Top Tips for the Perfect Lunch Box
Whether at work or school, lunch is a much needed break in the middle of a busy day. To ensure you look forward to it, and children eat what they take with them to school, it helps if it is appealing and even a little bit exciting. So ditch the jam sandwiches and take Merchant Gourmet’s advice on how to make your child’s lunchbox top of the class or yours the envy of the office.
Whatever your age, pulses and grains should form part of everyone’s daily diets and Merchant Gourmet’s ready prepared packs are an original and healthy short cut to a delicious lunch. Pulses (beans and lentils) and grains provide a source of plant based protein, fibre, are low in fat and beans and lentils count as one of your ‘5 a day’
Make it appealing– kids like foods that are familiar, easy and fun to eat. Variety will stop you and them getting bored and is an important part of a balanced diet
When planning a healthy packed lunch, it is important to bear in mind the concept of a balanced diet. The Eatwell Guide is a useful example for achieving the right combination of nutrients, by selecting items from each of the main food groups to create your own balanced lunchbox:
Starchy carbohydrates (potatoes, bread, rice, pasta and other starchy carbohydrates – choose wholegrain or higher fibre versions e.g. brown rice, quinoa
Beans, pulses, fish, eggs, meat and other proteins – Eat more beans and pulses. Two portions of sustainably sourced fish per week one of which is oily. Eat less red and processed meat such as salami.
Fruit and vegetables – eat at least 5 portions of a variety of fruit and vegetables every day
Dairy and alternatives– choose lower fat and lower sugar options. Make sure alternatives are unsweetened and fortified with calcium.
Oils and spreads – choose unsaturated oils such as olive oil or rapeseed oil and use in small amounts.
Hydration – 6-8 drinks per day of water, lower fat milk, sugar-free drinks including unsweetened tea and coffee (adults).
Top lunchbox items
- Fruit (fresh, dried, tinned in juice all count towards ‘5 a day’)
- Vegetables e.g. carrot/clelery/peppers/cucumber sticks, cherry tomatoes, cucumber in sandwiches
- Salad e.g. mixed leaves,
- Dips e.g.hummus. low fat cream cheese, lentil pate, mashed avocado
- Handful unsalted nuts (NB check your school/workplace policy on nuts)
- Pulse (beans and lentils) in salads as an alternative to
- Wholegrains as a base of a meal e.g. brown rice, quinoa, mixed grains
- Tooth friendly drink such as water or milk
- Yoghurt or fromage frais, unsweetened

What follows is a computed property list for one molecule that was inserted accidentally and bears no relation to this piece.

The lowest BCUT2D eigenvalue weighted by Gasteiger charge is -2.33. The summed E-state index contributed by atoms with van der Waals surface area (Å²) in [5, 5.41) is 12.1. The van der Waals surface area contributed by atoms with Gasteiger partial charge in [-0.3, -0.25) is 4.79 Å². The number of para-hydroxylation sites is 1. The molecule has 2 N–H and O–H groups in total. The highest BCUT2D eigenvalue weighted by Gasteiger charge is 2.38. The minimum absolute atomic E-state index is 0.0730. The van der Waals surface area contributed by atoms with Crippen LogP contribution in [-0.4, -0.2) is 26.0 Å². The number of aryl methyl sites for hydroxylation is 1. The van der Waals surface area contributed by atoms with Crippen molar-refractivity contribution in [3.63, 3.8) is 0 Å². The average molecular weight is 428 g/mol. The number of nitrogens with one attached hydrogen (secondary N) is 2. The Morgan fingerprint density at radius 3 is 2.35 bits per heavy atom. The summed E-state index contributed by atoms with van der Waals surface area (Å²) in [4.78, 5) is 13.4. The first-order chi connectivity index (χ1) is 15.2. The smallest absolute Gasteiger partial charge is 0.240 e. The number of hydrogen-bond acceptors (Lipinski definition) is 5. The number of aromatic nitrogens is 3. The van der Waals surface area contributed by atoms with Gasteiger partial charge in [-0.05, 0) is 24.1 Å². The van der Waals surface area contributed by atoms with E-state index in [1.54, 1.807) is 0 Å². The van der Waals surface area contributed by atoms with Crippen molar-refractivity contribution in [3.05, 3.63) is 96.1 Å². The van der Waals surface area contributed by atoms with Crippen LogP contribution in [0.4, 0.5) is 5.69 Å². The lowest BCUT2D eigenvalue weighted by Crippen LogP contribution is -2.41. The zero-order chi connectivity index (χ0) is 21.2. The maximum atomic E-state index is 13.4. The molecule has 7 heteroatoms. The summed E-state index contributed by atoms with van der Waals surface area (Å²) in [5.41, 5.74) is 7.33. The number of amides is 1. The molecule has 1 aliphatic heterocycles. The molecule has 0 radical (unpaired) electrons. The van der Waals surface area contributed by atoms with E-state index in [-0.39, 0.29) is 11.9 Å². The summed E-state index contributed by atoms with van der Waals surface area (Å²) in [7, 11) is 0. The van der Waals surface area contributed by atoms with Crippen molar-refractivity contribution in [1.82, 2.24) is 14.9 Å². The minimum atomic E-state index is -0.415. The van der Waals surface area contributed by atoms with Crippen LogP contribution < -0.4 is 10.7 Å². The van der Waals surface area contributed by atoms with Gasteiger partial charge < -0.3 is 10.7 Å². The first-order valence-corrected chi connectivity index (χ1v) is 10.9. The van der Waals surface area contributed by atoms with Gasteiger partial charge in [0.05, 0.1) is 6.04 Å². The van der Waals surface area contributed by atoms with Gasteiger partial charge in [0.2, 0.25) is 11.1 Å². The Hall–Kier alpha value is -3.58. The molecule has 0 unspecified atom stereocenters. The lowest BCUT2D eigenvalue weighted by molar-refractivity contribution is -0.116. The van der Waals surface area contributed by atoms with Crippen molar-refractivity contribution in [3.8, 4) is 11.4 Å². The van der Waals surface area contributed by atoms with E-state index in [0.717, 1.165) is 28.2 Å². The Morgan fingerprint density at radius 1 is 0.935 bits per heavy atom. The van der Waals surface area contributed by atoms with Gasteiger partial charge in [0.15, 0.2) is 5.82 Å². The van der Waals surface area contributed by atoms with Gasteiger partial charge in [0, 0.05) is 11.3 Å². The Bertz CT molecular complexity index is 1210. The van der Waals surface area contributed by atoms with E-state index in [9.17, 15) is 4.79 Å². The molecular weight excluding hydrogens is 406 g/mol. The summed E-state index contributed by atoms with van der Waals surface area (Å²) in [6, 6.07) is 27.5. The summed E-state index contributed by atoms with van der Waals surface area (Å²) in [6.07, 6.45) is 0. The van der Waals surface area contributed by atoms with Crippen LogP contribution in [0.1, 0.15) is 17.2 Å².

Tips for a healthier lunchbox
- Prepare it the night before so you’re not in a rush and can plan and assemble healthier choices
- Plan your shopping list adding items like ready-cooked lentil pouches
- Make sure the presentation of the food is appealing such as bite sized and will ‘survive’ until lunchtime
- Try and include all the food groups in ‘The Eatwell Guide e.g. brown rice, sweetcorn and chicken salad (starchy carbohydrate, protein, vegetables), fruit (fruit and vegetables), yoghurt (dairy)
- Heed food safety and hygiene by keeping contents at the right temperature e.g. by using a cool pack, in the fridge at work
- Quiz you child and the school about where and when they eat and what is available e.g. if no access to cutlery better to put in a yoghurt that does not require a spoon
- Choose lower fat protein such as beans and lentils, lean meats like turkey, fish
- Choose wholemeal or high fibre varieties e.g. brown rice
- Include some fruit and vegetables or salad every day
- Don’t get in a lunch rut! How about a quinoa salad? Kiwi fruit? Plain popcorn? Wholegrain pitta rather than sliced bread? Chopped up veg and low fat cream cheese dip? Small pot of custard and banana
- Mayo is not an essential sandwich ingredient – go easy or leave it out or use an alternative such as lemon juice with tuna
- When choosing yoghurts avoid those with added sugar – look for fruit in the ingredients list
- Listen to you children (and other people’s!) – then you can try and find out how much trading and wastage is happening
- A small piece of cheese eaten at the end of lunch can help keep teeth healthy
- Take time to eat away from your desk and other distractions.
- Have good posture when you eat to aid digestions, chew thoroughly
- If the weather is good, try and walk at lunch time and even eat your lunch outside
By Sian Porter, Merchant Gourmet nutritionist, registered dietitian